In town to speak at the HKIA Cross-Strait Architectural Design Symposium, Liu Jiakun talks about being a late bloomer and taking a ‘low-tech strategy’ to architecture. Christie Lee has the story.
April 1st, 2015
To Hong Kongers, Liu Jiakun might be better known as one of the architects who participated in the controversial Mobile M+: Inflation! exhibition back in 2013. While the Chinese architect’s “With the Wind” installation didn’t cause as much a ruckus as some of the other works (an inflatable lump of dung?) on display, it was nevertheless equally evocative.
Another interesting fact: despite being one of China’s most revered architects, Liu was first a novelist, then an architect. “I hadn’t an inkling of what being an architect entailed. I only entered the programme because I thought being an architect was all about sketching. Boy did I feel cheated!” laughs the Chengdu-born and –raised architect, who was in town to speak at the HKIA Cross-Strait Architectural Design Symposium on 28 March. Upon graduation, he dedicated a decade of his life to literature, until he “got sick of having to report every single thought of his to the government.” By that point, architecture no longer looked as “dreadful”. He re-entered the field and five years later, in 1999, found his eponymous firm Jiakun Architects.
Liu is recognised for his ability to transform hard steel and reinforced concrete into works of art that pay tribute to both nature and man.
With the Clock Museum of Cultural Revolution in Chengdu, Liu not only manages to conjure an air of reverence with sweeping curves, a muted palette and the erection of plenty of secluded spaces for contemplation, he’s also turned it into a commercially viable entity by leaving enough open-air space around the museum, attracting food vendors to set up shop and thus ensuring a stream of visitors.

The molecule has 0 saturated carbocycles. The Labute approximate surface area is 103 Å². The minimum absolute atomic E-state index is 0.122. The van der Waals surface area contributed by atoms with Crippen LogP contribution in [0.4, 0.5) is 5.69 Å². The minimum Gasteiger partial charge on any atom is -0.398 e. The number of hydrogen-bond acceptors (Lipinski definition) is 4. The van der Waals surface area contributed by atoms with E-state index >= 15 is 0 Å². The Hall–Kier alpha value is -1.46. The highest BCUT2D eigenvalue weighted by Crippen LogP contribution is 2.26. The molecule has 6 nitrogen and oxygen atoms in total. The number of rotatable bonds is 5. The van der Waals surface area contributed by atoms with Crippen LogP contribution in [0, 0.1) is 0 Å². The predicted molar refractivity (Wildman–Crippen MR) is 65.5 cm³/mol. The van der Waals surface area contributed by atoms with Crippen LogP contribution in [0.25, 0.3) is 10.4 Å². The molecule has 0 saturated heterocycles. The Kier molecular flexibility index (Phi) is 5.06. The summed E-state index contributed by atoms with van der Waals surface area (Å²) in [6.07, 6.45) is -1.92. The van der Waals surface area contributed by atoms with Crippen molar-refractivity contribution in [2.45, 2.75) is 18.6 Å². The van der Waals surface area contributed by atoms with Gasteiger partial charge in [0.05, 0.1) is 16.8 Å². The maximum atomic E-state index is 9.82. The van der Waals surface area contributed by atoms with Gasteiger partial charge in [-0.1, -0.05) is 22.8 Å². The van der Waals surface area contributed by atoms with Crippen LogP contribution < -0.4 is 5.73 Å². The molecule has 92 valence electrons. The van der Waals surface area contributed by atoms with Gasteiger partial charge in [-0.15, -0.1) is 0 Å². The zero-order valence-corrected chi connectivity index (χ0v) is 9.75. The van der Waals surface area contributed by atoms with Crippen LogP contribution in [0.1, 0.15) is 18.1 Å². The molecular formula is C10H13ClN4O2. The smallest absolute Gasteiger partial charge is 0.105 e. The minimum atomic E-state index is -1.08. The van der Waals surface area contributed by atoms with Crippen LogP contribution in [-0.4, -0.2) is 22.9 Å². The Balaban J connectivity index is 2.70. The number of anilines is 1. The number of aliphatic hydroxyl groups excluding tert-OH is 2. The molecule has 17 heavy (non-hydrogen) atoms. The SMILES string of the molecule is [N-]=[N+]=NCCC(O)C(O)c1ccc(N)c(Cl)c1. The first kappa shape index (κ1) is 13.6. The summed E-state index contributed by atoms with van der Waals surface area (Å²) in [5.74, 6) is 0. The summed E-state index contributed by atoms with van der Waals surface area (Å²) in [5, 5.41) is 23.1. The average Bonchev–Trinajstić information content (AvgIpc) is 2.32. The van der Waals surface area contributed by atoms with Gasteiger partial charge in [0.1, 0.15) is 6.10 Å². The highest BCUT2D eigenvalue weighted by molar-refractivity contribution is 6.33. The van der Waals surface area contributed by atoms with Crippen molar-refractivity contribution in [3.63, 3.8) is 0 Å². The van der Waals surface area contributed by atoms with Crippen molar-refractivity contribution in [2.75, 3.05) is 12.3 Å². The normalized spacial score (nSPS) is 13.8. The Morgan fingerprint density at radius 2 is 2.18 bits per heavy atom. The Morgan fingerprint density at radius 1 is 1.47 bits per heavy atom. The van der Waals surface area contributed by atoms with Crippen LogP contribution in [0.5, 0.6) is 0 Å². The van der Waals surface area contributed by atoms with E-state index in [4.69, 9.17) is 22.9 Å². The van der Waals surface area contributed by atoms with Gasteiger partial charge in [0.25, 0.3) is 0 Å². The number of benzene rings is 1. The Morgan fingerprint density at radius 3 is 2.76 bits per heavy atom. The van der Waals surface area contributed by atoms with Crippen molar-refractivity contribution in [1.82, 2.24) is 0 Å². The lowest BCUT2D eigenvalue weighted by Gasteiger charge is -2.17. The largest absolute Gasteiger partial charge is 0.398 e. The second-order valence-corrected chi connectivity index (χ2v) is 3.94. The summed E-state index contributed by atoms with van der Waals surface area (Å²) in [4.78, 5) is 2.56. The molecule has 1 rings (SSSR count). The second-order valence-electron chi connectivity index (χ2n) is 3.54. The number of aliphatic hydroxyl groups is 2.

“Many see culture and commercial success at opposing ends of the spectrum, but I believe that they can co-exist. Only then could cultural and historical institutions have the hope of surviving,” he says. “It’s a philosophy which harks back to ancient China, when stalls selling incense sticks and snacks were scattered on the outskirts of Chinese temples.” A couple of years ago, Liu put forward the idea of ‘low-tech strategy’ – “as one of four ancient civilisations, what China has is a rich history and culture. That is what we should be leveraging, and obviously our brains, if we want to compete with the West. When it comes to technology, the West will always be far ahead of us.” When asked who his influences were, Liu says – “well too many to name here! Right now I’m quite obsessed with the works of certain Portuguese and Swedish architects,” he pauses. “I’d say Álvaro Siza Vieira is one.
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